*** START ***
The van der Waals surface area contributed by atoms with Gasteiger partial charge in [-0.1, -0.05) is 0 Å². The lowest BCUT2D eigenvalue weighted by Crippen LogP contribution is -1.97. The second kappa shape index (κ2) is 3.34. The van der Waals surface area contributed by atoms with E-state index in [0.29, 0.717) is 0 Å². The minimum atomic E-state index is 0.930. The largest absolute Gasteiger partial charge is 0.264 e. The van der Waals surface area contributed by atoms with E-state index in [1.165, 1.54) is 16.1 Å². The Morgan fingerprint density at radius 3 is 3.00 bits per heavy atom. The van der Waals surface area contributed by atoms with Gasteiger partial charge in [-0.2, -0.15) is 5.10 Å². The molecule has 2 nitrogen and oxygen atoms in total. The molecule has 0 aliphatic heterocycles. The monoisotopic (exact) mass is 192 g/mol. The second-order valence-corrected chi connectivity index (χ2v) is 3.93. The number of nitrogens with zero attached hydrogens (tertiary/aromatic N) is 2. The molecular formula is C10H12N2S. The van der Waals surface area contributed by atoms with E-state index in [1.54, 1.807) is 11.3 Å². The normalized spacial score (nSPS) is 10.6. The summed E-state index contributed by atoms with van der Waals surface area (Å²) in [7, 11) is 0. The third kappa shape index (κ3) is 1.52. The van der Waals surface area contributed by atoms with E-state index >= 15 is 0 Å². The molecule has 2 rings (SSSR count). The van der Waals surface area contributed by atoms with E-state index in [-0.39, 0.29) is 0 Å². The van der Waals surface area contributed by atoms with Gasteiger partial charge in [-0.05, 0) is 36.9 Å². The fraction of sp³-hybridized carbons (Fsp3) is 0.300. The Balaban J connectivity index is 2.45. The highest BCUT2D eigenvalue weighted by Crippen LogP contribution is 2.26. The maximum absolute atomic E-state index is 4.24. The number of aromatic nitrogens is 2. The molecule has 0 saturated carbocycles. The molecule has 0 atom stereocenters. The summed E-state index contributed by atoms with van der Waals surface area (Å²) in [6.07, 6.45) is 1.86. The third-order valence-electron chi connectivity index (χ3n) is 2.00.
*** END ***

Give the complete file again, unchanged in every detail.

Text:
The van der Waals surface area contributed by atoms with Gasteiger partial charge in [-0.1, -0.05) is 0 Å². The lowest BCUT2D eigenvalue weighted by Crippen LogP contribution is -1.97. The second kappa shape index (κ2) is 3.34. The van der Waals surface area contributed by atoms with E-state index in [0.29, 0.717) is 0 Å². The minimum atomic E-state index is 0.930. The largest absolute Gasteiger partial charge is 0.264 e. The van der Waals surface area contributed by atoms with E-state index in [1.165, 1.54) is 16.1 Å². The Morgan fingerprint density at radius 3 is 3.00 bits per heavy atom. The van der Waals surface area contributed by atoms with Gasteiger partial charge in [-0.2, -0.15) is 5.10 Å². The molecule has 2 nitrogen and oxygen atoms in total. The molecule has 0 aliphatic heterocycles. The monoisotopic (exact) mass is 192 g/mol. The second-order valence-corrected chi connectivity index (χ2v) is 3.93. The number of nitrogens with zero attached hydrogens (tertiary/aromatic N) is 2. The molecular formula is C10H12N2S. The van der Waals surface area contributed by atoms with E-state index in [1.54, 1.807) is 11.3 Å². The normalized spacial score (nSPS) is 10.6. The summed E-state index contributed by atoms with van der Waals surface area (Å²) in [7, 11) is 0. The third kappa shape index (κ3) is 1.52. The van der Waals surface area contributed by atoms with E-state index >= 15 is 0 Å². The molecule has 2 rings (SSSR count). The van der Waals surface area contributed by atoms with E-state index in [-0.39, 0.29) is 0 Å². The van der Waals surface area contributed by atoms with Gasteiger partial charge in [-0.05, 0) is 36.9 Å². The fraction of sp³-hybridized carbons (Fsp3) is 0.300. The Balaban J connectivity index is 2.45. The highest BCUT2D eigenvalue weighted by Crippen LogP contribution is 2.26. The maximum absolute atomic E-state index is 4.24. The number of aromatic nitrogens is 2. The molecule has 0 saturated carbocycles. The molecule has 0 atom stereocenters. The summed E-state index contributed by atoms with van der Waals surface area (Å²) in [6.07, 6.45) is 1.86. The third-order valence-electron chi connectivity index (χ3n) is 2.00.